If we use the "Podium" points to tally scores for the top three winners each season (35 points for first, 32 points for second, and 30 for third), Corvette accumulated more points than any other manufacturer over the six-year period -- clear dominance.  And no team had a three-peat of 1st place team finishes as Corvette did in 2016, 2017, and 2018.



To make a fair comparison to the Ford GT, which only raced the final four years, the results are shown below.  Still a clear dominance by the C7.R. The much heralded Ford GT never won a team championship in their four years of IMSA competition.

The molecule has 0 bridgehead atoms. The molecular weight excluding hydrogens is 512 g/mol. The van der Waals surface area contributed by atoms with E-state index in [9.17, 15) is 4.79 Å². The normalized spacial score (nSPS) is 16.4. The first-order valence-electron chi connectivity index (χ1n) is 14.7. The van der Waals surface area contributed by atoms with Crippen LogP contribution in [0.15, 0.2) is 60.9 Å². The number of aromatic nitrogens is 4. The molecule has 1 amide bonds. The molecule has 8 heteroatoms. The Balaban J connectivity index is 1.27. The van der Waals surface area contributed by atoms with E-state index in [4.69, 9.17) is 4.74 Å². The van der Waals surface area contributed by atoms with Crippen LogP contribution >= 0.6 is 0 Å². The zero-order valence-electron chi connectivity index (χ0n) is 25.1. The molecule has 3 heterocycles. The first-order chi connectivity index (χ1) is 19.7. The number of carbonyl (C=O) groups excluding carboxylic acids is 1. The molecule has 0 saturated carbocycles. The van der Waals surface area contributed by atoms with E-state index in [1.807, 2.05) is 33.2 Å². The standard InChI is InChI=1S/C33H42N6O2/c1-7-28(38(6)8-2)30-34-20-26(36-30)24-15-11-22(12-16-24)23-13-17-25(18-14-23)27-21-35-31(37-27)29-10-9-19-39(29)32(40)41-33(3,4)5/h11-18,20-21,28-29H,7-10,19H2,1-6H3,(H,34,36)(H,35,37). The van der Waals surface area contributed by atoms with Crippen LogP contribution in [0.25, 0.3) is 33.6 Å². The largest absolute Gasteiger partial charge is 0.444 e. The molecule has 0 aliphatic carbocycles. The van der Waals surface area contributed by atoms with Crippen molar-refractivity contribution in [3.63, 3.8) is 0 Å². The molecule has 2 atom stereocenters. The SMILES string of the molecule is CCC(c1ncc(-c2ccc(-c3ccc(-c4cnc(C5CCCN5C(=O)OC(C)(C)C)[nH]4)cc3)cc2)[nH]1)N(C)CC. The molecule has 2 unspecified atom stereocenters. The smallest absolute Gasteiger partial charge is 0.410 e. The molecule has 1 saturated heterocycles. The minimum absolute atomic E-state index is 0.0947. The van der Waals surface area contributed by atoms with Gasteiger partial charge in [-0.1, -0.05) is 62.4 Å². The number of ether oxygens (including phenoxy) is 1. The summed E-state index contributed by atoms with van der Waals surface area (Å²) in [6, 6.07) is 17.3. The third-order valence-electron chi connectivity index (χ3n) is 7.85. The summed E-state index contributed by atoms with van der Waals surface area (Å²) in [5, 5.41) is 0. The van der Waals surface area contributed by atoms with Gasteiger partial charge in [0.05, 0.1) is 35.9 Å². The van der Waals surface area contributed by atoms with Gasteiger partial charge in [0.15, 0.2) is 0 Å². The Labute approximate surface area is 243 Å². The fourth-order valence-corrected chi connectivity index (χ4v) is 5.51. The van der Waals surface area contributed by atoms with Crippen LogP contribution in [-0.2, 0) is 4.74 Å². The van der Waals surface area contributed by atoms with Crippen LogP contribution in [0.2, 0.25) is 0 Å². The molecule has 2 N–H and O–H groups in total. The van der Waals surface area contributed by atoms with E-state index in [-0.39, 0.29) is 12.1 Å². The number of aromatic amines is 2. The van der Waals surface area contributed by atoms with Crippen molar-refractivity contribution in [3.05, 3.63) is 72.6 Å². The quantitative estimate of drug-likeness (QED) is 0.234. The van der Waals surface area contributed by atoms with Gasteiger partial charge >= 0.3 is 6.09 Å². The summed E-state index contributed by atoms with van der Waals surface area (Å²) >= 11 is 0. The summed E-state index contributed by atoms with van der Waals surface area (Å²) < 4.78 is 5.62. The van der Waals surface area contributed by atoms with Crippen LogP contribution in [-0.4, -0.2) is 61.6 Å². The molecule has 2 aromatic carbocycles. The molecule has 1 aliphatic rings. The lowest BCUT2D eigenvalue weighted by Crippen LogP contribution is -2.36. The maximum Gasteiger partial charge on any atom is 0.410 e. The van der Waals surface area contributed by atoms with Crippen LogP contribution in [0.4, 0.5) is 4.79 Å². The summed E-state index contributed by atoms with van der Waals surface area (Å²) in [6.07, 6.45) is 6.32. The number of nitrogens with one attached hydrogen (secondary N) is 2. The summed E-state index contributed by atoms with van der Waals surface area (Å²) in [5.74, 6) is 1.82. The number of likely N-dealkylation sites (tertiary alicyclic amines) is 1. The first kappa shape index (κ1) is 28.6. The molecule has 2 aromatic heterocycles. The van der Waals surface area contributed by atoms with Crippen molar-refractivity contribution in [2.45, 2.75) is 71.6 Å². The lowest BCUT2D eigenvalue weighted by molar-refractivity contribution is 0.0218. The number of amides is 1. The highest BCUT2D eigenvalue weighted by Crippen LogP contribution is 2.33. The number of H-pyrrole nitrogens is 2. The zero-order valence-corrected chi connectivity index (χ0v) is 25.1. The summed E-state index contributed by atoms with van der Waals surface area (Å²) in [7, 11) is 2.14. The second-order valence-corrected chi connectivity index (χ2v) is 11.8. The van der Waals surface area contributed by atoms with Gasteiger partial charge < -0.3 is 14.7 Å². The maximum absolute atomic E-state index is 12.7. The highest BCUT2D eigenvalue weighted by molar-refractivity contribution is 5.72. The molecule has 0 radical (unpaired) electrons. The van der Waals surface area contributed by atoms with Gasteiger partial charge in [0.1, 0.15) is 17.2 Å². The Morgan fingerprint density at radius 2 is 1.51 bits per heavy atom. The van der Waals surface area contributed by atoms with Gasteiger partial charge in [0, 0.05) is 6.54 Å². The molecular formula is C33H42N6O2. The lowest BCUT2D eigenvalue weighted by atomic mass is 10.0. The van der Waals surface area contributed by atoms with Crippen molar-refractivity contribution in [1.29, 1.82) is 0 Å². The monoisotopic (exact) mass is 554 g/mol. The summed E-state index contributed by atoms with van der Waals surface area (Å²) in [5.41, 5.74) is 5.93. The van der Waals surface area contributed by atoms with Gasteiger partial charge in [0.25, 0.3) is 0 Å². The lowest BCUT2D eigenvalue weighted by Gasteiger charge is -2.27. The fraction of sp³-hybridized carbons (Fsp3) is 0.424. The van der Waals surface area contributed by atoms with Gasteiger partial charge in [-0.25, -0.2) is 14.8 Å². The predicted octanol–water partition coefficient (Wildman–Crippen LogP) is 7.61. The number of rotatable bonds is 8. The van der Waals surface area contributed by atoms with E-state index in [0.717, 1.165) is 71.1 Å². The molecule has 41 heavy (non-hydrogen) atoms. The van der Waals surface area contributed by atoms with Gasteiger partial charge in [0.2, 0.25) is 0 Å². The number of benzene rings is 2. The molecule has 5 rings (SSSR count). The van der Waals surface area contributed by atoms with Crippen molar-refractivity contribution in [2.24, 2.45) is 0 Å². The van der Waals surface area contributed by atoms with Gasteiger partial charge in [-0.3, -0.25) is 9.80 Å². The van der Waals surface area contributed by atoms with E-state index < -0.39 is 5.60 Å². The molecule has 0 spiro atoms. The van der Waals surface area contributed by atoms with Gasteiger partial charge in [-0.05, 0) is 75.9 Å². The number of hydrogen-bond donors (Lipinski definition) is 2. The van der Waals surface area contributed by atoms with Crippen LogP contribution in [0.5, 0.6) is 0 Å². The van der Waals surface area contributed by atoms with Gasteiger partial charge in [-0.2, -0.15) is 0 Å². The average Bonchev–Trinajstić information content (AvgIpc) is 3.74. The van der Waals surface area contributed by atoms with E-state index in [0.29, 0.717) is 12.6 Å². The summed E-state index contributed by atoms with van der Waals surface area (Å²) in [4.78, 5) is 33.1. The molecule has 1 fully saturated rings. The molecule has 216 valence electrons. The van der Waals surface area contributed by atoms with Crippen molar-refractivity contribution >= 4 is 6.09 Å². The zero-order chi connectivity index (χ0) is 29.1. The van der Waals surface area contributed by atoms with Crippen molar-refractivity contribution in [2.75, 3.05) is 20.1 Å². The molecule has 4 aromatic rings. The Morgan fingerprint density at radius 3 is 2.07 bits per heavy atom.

Our memories tend to be short, and most IMSA fans are probably only remembering last year's results.  I hope this analysis sets the record clearly before us -- the C7.R completely dominated the IMSA series during its six-year run.

As Doug Fehan remarked a few years ago about why manufacturers and teams compete in GTLM, "They come here to try to beat us -- we are the standard."

In my view, the C7.R was enormously successful, and I'm euphoric that I was able to buy a Z06 Corvette that is so reminiscent of the C7.R!